The Cathedral of the Resurrection
Not St. Pauls, St Isaacs
Eventually are short stay came to an end and trouble for one student started. The boy who had had his passport stolen was permitted to travel as far as the airport but no further. Although we had a full list of passengers and passport numbers he was not allowed to leave the country but forced to have a few days extra holiday, with a member of staff. They returned to Moscow and stayed at the British Embassy until a replacement document arrived.
For the rest of us it was goodbye to the USSR after an amazing week.
As far as I was concerned it was a revelation and I have returned several times since. At the time the political system was beginning to crack. Products of the decadent west were much in demand but in extremely short supply.
One of the noticeable things was clothes. We were stared at more for our clothes than our good looks and on reflection it was not surprising. Most people wore clothes that were poorly made and drab looking.
I visited one mens clothing stores to see what bwas on offer and an assistant told me, in good English, that I could have any item in the shop in exchange for the anorak I was wearing. I declined.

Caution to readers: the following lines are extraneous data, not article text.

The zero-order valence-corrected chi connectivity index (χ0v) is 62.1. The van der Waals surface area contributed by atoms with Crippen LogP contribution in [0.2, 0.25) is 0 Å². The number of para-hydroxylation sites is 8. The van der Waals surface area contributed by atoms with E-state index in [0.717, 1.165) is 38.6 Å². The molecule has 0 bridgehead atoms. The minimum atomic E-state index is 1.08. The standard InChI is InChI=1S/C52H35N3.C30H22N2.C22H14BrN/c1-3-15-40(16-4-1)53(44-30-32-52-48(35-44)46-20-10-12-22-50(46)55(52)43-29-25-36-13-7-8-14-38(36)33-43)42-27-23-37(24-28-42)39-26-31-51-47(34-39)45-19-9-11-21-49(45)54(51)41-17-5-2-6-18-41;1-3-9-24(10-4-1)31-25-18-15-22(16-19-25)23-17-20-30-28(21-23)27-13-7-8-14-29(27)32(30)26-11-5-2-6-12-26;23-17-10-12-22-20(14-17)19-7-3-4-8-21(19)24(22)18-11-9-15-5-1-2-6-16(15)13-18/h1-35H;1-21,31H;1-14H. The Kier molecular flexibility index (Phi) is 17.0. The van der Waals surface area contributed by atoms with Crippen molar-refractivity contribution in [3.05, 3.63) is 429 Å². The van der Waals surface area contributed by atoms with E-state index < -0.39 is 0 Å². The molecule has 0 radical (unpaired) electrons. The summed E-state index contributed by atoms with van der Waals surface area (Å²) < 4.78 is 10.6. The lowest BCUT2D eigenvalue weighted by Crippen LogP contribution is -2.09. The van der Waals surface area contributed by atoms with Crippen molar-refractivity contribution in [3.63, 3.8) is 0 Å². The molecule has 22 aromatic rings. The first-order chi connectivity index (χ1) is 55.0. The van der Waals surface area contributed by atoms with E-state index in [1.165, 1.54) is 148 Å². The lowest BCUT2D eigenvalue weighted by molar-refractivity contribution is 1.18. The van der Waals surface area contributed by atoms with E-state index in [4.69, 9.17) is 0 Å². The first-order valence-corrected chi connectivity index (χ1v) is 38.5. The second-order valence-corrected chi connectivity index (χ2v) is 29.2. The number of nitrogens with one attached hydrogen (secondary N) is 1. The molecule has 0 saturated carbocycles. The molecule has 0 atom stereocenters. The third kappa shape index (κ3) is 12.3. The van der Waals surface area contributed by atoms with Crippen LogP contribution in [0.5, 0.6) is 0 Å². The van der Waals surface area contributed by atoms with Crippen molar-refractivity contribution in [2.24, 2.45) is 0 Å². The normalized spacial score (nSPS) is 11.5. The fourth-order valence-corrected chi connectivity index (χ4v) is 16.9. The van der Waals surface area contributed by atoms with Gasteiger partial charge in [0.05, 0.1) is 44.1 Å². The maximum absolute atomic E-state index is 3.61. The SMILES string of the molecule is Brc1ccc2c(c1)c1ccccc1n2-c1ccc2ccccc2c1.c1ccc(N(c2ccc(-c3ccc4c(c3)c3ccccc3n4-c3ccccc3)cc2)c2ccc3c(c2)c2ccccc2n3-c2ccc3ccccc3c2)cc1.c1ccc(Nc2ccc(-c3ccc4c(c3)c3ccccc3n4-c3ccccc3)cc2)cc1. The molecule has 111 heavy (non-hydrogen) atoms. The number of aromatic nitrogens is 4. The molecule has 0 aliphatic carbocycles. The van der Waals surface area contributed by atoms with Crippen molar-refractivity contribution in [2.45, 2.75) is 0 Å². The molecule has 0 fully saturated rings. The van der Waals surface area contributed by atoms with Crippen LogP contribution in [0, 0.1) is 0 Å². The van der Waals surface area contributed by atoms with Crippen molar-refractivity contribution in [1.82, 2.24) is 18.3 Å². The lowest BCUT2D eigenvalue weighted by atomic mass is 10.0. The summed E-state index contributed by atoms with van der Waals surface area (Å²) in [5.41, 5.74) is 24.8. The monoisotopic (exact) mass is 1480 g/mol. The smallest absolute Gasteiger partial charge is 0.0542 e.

Another thing we noticed was the cleanliness of the streets, there was nothing to throw away. The food shops were not overstocked like Sainsbury's and there certainly wasn't the choice.
On the plus side there was no advertising! Posters extolling the system but apart from пепси* on the sides of the buses there was nothing. The same on the TV station I tried to understand.
However the people were wonderful and friendly, curious to know about life in Britain, did we have a car, how much did we earn and so on. I am aware of how things have changed, the city has reverted to its original name too but it remains a fantastic place.
Watch out for CHOBA B РОССИЯ coming to a blog near you.